History of skin infections

A diagnosis of psoriasis is sometimes associated with infections of the skin. Additionally, the presence of several bacteria, such as Staphylococcus Aureus, and fungi in the skin, have been implicated in the development of the disease in genetically predisposed people.8

Weather conditions

Weather conditions are another important trigger for psoriasis: sun exposure usually has beneficial effects for the condition and dry weather is prejudicial. As such, cold and dry weather can lead to psoriasis flare-ups. However, less commonly, sun exposure can also serve as a trigger for the disease, with symptoms occurring more in hot and dry weather for some people.9

Smoking and heavy alcohol consumption

Smoking and second-hand smoke serve as triggers for psoriasis, possibly by causing alterations in the immune system. The risk of developing psoriasis is not only higher in smokers compared to non-smokers, but the risk and severity are also higher with higher intensity of smoking. 1-6 

A similar association is described between alcohol consumption and psoriasis, also possibly related to changes in the immune system. People who consume alcohol have a higher risk of developing the disease, and the risk and severity of the disease are higher with higher amounts of alcohol consumption. 1-6


Psoriasis is a common non-communicable skin disease that involves genetics, environmental factors, and immune system deregulation. Symptoms of the disease most often include itchy and sore dry patches and scales in the skin. The condition has a strong genetic predisposition, with a heritability higher than 60%. 

There are many well-established triggers for the disease, including skin injuries, like surgical incisions, cuts, bites, and tattoos; respiratory infections, especially streptococcal throat infections; use of certain medications, such as lithium, anti-inflammatories and beta-blockers. A history of skin infection and skin microbiome, weather conditions (mainly cold and dry weather), smoking and alcohol consumption are also triggers of the disease.


  1. World Health Organization. Global Report on Psoriasis. World Health Organization; 2016.
  2. Griffiths CEM, Armstrong AW, Gudjonsson JE, Barker JNWN. Psoriasis. Lancet 2021;397:1301–15.
  3. Rendon A, Schäkel K. Psoriasis Pathogenesis and Treatment. Int J Mol Sci 2019;20:1475.
  4. Basko-Plluska JL, Petronic-Rosic V. Psoriasis: epidemiology, natural history, and differential diagnosis. PTT 2012;2:67–76.
  5. Boehncke WH, Schön MP. Psoriasis. Lancet. 2015 Sep 5;386(9997):983-94.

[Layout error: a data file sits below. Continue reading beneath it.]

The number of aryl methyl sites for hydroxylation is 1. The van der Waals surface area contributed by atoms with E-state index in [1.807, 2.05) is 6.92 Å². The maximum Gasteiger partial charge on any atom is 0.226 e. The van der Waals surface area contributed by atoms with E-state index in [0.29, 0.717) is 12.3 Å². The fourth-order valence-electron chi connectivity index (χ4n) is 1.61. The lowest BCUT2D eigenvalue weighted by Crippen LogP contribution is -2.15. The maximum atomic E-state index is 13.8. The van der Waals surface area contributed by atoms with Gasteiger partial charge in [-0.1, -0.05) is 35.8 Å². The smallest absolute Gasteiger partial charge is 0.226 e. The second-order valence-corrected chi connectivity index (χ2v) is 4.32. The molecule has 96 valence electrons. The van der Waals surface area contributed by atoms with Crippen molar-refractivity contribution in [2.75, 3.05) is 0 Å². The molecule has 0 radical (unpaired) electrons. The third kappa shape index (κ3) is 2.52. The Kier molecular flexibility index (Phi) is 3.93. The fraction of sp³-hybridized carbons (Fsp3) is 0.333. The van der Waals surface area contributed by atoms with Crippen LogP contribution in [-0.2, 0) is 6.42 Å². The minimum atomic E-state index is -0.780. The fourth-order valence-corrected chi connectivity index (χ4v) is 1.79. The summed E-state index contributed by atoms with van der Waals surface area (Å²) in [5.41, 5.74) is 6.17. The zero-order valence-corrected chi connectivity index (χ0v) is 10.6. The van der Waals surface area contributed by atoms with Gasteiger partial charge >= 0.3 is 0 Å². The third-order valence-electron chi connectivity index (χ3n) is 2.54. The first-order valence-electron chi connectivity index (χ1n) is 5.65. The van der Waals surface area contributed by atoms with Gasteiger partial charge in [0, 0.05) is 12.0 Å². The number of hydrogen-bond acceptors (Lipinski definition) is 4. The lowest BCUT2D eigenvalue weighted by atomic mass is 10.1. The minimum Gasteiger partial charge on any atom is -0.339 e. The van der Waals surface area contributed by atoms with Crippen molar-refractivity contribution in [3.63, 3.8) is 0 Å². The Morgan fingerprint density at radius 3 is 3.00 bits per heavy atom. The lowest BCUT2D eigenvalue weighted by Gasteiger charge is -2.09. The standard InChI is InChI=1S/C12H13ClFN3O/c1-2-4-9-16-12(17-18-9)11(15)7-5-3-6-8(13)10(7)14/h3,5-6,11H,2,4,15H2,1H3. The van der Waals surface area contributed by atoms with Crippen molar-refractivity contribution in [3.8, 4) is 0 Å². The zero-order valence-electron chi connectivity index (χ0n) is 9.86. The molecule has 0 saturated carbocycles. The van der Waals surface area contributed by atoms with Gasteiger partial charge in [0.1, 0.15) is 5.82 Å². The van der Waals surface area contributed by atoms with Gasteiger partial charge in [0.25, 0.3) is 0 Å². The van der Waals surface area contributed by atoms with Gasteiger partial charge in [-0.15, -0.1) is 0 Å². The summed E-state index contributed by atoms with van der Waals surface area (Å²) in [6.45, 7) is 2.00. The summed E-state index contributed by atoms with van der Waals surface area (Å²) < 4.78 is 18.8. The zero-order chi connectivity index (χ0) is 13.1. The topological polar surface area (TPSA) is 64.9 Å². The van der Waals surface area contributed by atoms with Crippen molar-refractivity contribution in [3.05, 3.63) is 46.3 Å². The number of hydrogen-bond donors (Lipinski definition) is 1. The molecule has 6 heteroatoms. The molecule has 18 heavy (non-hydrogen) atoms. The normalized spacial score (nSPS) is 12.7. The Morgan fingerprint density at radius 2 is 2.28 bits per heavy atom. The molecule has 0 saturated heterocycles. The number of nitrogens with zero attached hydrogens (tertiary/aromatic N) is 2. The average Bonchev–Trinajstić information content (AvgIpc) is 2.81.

6. Kamiya K, Kishimoto M, Sugai J, Komine M, Ohtsuki M. Risk Factors for the Development of Psoriasis. Int J Mol Sci. 2019 Sep 5;20(18):4347.
  7. Furue K, Ulzii D, Tanaka Y, Ito T, Tsuji G, Kido‐Nakahara M, et al. Pathogenic implication of epidermal scratch injury in psoriasis and atopic dermatitis. J Dermatol 2020;47:979–88.
  8. Fry L, Baker BS, Powles AV, Fahlen A, Engstrand L. Is chronic plaque psoriasis triggered by microbiota in the skin? Br J Dermatol. 2013 Jul;169(1):47-52. 
  9. Balato N, Costanzo LD, Patruno C, Patrì A, Ayala F. Effect of weather and environmental factors on the clinical course of psoriasis. Occup Environ Med 2013;70:600–600.

Juliana Lima Constantino

Medical Doctor and Master Student in Epidemiology, University of Groningen, Netherlands

Juliana completed her studies in Medicine in Brazil in 2019, during which she studied a year abroad in The Netherlands at Vrije Universiteit Amsterdam and took a Medical Elective in England at Oxford University.

After graduating, she worked as a general practitioner and as an emergency doctor in the frontline against COVID-19 in Brazil. In 2021, she moved to the Netherlands to do her Master in Epidemiology.

She is currently working on her Master Thesis in the Global Health Department, with a focus on maternal and child health. She is passionate about medical writing as it serve as a way of spreading trustworthy knowledge to everyone. presents all health information in line with our terms and conditions. It is essential to understand that the medical information available on our platform is not intended to substitute the relationship between a patient and their physician or doctor, as well as any medical guidance they offer. Always consult with a healthcare professional before making any decisions based on the information found on our website.